Knowledge-Based Outsourcing: Driving Deeper Insights - Pharmaceutical Executive


Knowledge-Based Outsourcing: Driving Deeper Insights
Tracking, monitoring, and trend evaluation based on predictive modeling and forecasting is not enough. Companies must now do more than assess what happened and why. Enter actionable analyticsa way of making information-intensive processes more efficient

Pharmaceutical Executive

Delivering Value

The two fundamental objectives of knowledge-based outsourcing are: 1) To introduce variable cost models to support fluctuating capacity requirements; and 2) To add strategic value and perspective to the organization. In less than ideal situations, these objectives compete with one another. However, when the partner understands the industry, the stakeholders, commercial functions, data sources, and the type of insight required to make business decisions, the two objectives can be met without conflict.

The transition to outsourcing relationships will involve some level of disruption around the processes being streamlined. What may initially seem like loss of control can mask pathways to more intellectual leverage of internal resources. Another potential issue is the training required by partners who lack the necessary domain expertise (when, in some situations, those employees who would have been the ideal mentors are now gone). Underestimating the amount of oversight and project management required for the transition could lead to disappointing results.

Four Markers of Success

To effectively deliver value to the organization through knowledge-based outsourcing:
1. Work with your internal stakeholders to create a strategic plan and associated roadmap, ensuring that what you envision will fit their needs.

2. Determine which internal support structure and outsourcing approach will best serve the company depending on the diversity of its portfolio, the number and size of products in each therapy area, the stage of products in their lifecycle, and the company's growth prospects. (A "Vertical Brand Model" aligns resources to high-potential brands; a "Shared Services Model" pools the resources for users across commercial operations, business intelligence, and managed markets to tap into various services as needed. A hybrid approach combines features of each.)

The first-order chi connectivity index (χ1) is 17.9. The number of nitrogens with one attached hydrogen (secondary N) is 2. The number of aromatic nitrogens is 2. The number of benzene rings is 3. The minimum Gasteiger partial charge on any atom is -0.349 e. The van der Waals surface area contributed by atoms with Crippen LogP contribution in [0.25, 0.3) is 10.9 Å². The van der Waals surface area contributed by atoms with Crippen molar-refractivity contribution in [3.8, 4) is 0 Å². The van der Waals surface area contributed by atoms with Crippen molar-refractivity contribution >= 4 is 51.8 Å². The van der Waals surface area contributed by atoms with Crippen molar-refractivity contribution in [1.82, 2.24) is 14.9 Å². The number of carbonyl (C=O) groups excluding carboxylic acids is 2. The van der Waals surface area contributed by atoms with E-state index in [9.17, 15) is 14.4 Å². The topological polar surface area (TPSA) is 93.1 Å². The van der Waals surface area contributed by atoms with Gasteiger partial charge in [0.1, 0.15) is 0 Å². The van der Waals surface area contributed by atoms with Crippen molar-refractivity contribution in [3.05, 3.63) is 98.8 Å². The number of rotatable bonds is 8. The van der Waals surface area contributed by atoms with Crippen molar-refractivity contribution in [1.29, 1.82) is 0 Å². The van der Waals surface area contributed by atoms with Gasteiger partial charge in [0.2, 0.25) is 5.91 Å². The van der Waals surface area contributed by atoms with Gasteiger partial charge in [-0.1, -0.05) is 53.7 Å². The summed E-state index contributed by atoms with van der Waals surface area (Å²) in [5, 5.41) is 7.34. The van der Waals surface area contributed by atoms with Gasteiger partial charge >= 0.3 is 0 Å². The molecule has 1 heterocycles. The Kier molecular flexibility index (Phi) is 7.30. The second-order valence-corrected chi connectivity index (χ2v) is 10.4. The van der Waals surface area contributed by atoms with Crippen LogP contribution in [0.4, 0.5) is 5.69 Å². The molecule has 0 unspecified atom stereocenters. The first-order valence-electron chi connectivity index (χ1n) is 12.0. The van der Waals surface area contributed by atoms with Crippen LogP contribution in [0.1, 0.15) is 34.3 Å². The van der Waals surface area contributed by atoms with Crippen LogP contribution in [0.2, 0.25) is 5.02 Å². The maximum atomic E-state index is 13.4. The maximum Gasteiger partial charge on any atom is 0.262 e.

3. Engage partners that know the industry and can deliver value through domain expertise while also offering scalability and the means to drive larger cost savings.

4. Employ risk management strategies around the transition, and share success and learning across the organization.

Commercial operations in the future must position themselves as quality, high-performance teams that service stakeholders with a high return on their investment. This can only be achieved via a well thought out overall strategy that includes outsourcing in a way that is more than a budget-trimming exercise.

With the right outsourcing model and the right outsourcing partner—one who is intimately familiar with the workings and needs of the industry—pharmaceutical companies can enjoy the benefits of cost variability, realize efficiencies in their information-intensive processes, and arrive at insights faster. And it all, of course, is a means to another end: agility and innovation that will help companies re-establish a positive growth trajectory and sustain long-term profitability.

Tim Kelly is Vice President, Offerings and Development, IMS Consulting and Services. He can be reached at
. Chris Nickum is Vice President and Global Practice Leader, Commercial Effectiveness, IMS Consulting and Services. He can be reached at


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